How can non-traditional tools, actors and methodologies support the creation of solutions through rapid prototyping and design thinking by, with, and for affected communities and humanitarian field staff?

Our interest in investing in bottom-up innovation is to accelerate, simplify and reduce the cost of rapid prototyping in a humanitarian setting, and to avoid heavy procurement and finance processes. The GHL does this by:

  • Scanning and mapping innovative solutions that are applicable to humanitarian action.
  • Building partnerships and spaces for creativity and humanitarian innovation.
  • Supporting innovative humanitarian startups

In a nutshell

Bottom-up innovation can simply be defined as a solution developed by individuals who are part of a community which the solution serves. Usually such solutions derive from informal structures and smaller organisations, applying no scientific innovation process but rapidly iterating through trial and error, which the current zeitgeist equates to processes like “rapid prototyping” and the “lean fail fast”.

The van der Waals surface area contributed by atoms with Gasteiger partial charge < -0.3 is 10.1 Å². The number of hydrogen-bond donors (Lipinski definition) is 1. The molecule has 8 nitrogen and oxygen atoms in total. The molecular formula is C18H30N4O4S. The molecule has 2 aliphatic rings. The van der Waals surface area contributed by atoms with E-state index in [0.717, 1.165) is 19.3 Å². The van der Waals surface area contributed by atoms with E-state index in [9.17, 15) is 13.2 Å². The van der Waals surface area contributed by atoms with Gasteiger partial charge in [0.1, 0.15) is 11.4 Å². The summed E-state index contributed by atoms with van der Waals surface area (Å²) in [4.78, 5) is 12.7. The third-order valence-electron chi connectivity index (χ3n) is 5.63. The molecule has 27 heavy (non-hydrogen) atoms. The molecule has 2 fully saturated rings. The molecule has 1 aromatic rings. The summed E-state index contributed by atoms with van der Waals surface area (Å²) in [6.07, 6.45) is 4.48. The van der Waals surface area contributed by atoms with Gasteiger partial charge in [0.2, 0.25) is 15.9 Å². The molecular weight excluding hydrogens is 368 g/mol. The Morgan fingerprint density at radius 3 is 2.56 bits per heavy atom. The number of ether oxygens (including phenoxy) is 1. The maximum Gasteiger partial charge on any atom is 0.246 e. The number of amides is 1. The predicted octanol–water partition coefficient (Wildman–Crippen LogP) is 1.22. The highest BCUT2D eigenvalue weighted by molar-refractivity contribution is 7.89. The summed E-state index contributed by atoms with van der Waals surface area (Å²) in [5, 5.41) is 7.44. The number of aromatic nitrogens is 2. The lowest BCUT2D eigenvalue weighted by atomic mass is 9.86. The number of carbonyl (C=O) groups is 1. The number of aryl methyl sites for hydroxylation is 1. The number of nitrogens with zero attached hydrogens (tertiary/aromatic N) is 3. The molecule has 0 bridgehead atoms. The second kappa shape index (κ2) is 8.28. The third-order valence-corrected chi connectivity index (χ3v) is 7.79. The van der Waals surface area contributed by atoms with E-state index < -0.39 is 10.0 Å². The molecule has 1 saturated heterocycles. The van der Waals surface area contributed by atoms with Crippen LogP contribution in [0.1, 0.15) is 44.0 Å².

On the other hand, bottom-up innovation can be defined by what it’s not, i.e. a top-down, formal, process intense and budget heavy endeavor by bigger organisations such as traditional academic and corporate research teams.

Expected benefits

Both top-down and bottom-up processes might lead to innovations but there are clear benefits for humanitarian actors to consider the latter, as the bottom-up innovation will result in decreased duration, reduced cost, and empowerment of affected communities and humanitarian staff in the field.